Instead of investing time and resources in greenwashing unsafe practices, companies should invest in proven safe methods of ship recycling, and they should stop insisting that beaching ships is safe, Human Rights Watch and the NGO Shipbreaking Platform said.
To ensure global capacity to safely recycle the projected massive influx in end-of-life ships over the next decade, shipping companies should invest in building stable platform facilities at a standard that fully protects workers’ rights and include mechanisms for the downstream management and disposal of waste, Human Rights Watch and the NGO Shipbreaking Platform said. The EU should revise its Ship Recycling Regulation to effectively hold shipping companies liable and stop them from circumventing the law.

"Taking ships apart on tidal mudflats exposes workers to unacceptable risks with fatal consequences and causes irreparable damage to sensitive coastal ecosystems. The cost of sustainable ship recycling must be borne by the shipping sector, not people and the environment in Bangladesh."
Ingvild Jenssen - Executive Director and Founder - NGO Shipbreaking Platform



For Human Rights Watch, in Nairobi, Julia Bleckner (English): +1-917-890-4195 (mobile); or

For NGO Shipbreaking Platform, in Brussels, Ingvild Jenssen (English, French, Norwegian) +32-485-190-920 (mobile); or

For Human Rights Watch, in London, Meenakshi Ganguly (English, Bengali, Hindi): +91-9820-036-032 (mobile); or Twitter: @mg2411


Press Release – Ship owner and two directors fined by Dutch Court for breaching EU waste law

Last week, a judgment was handed down by a Rotterdam Court in the Netherlands, convicting the Dutch shipping company Jumbo and two of its directors for their involvement in the illegal export of an end-of-life ship to Turkey for recycling. 


The verdict was issued for the breach of the notification procedures under the European Waste Shipment Regulation. The court imposed a fine of 25.000 euros on ship owner Jumbo, while the directors were individually fined 2.500 euros. The Public Prosecution Service had initially sought community service for the directors and a fine of 100.000 euros for the company.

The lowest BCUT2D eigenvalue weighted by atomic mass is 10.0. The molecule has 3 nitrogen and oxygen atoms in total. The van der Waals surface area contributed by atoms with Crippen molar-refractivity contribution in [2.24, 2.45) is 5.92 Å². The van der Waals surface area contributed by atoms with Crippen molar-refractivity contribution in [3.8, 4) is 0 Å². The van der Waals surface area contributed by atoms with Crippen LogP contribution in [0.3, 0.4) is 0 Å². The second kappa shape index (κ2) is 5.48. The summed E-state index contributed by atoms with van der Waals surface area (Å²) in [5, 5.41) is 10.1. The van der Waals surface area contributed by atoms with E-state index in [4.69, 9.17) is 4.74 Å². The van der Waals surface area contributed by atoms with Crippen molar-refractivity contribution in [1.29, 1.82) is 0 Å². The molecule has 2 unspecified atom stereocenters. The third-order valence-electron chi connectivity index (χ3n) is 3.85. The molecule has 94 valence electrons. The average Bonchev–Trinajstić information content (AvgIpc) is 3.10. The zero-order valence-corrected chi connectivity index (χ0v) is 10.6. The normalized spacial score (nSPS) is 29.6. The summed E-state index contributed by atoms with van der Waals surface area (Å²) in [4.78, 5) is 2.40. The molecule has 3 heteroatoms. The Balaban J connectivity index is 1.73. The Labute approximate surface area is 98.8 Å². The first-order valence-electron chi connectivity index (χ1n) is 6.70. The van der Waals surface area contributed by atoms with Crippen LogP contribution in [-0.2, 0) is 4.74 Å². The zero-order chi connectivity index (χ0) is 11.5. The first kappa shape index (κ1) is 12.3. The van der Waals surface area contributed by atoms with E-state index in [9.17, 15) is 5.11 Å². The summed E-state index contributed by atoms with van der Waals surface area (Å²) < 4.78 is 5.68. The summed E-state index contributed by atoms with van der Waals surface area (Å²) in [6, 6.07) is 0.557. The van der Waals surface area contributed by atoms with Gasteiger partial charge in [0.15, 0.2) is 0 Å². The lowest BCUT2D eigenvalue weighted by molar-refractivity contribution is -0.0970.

The ruling addressed the sale of two end-of-life ships in 2014 and 2015. In both instances, Jumbo had failed to submit the notification documents that guarantee the informed consent for the cross-border movement of end-of-life vessels, which are considered hazardous waste under EU and international law. However, in one of the cases, the defendants were acquitted as the ship was found to be situated outside EU waters at the time of the decision to sell the it for scrap.

"We applaud Dutch authorities for their continued efforts to crack down on the illegal trafficking of toxic ships. This particular case, however, sadly showcases how easily ship owners can avoid being held accountable by simply moving the vessel outside EU waters prior to selling for scrap. Where the ship is located should thus not be the only factor relevant to determine jurisdiction. Indeed, vessels are intended to move internationally, and in the Jumbo case the decision to scrap was taken by a company domiciled in the Netherlands, with headquarters in Schiedam."
Ingvild Jenssen - Executive Director and Founder - NGO Shipbreaking Platform

In the last eight years, several ship owners and individuals have been held liable by Dutch courts for breaching international and European waste laws. More cases are under criminal investigation in other EU Member States, including Germany, where more than 100 police officers raided the offices of renowned Hamburg-based shipping companies in 2021. Last year, the Norwegian Supreme Court confirmed  the sentencing of six months to prison for a ship owner that had attempted to scrap a vessel in Pakistan. Yet, the majority of European shipping companies that keep scrapping old tonnage at substandard shipbreaking yards are still treated with impunity as they take advantage of loopholes in existing laws.

"The NGO Shipbreaking Platform is calling for a review of the EU law applicable to end-of-life vessels that will effectively ensure that ship owners are held accountable in their own jurisdictions. Dirty and dangerous shipbreaking is a serious environmental crime and enforcement authorities must be given the means to effectively stop illicit practices of EU-domiciled companies."
Ingvild Jenssen - Executive Director and Founder - NGO Shipbreaking Platform

Press Release – Petrobras to recycle offshore unit in Brazil for the first time

Petrobras, the major Brazilian energy company, has achieved a significant milestone in its new commitment to sustainable ship recycling with the successful conclusion of the auction for the disposal of a floating offshore platform in Brazil.


The sale of the floating unit P-32, which has operated in the Marlim field of the Campos Basin, took place on 7 July 2023. In a collaboration supervised by Petrobras, the  steel company Gerdau S.A. and shipyard Ecovix have been entrusted with the responsible and environmentally sound recycling of the platform.

"This decision marks the first time a commercial vessel at the end of its lifecycle will be dismantled in Brazil. This significant move not only paves the way for the development of a recycling industry in Brazil but also sets an important precedent for the shipping and oil and gas sectors, encouraging other ship owners to adopt similar strategies for capacity building."
Nicola Mulinaris - Senior Communication and Policy Advisor - NGO Shipbreaking Platform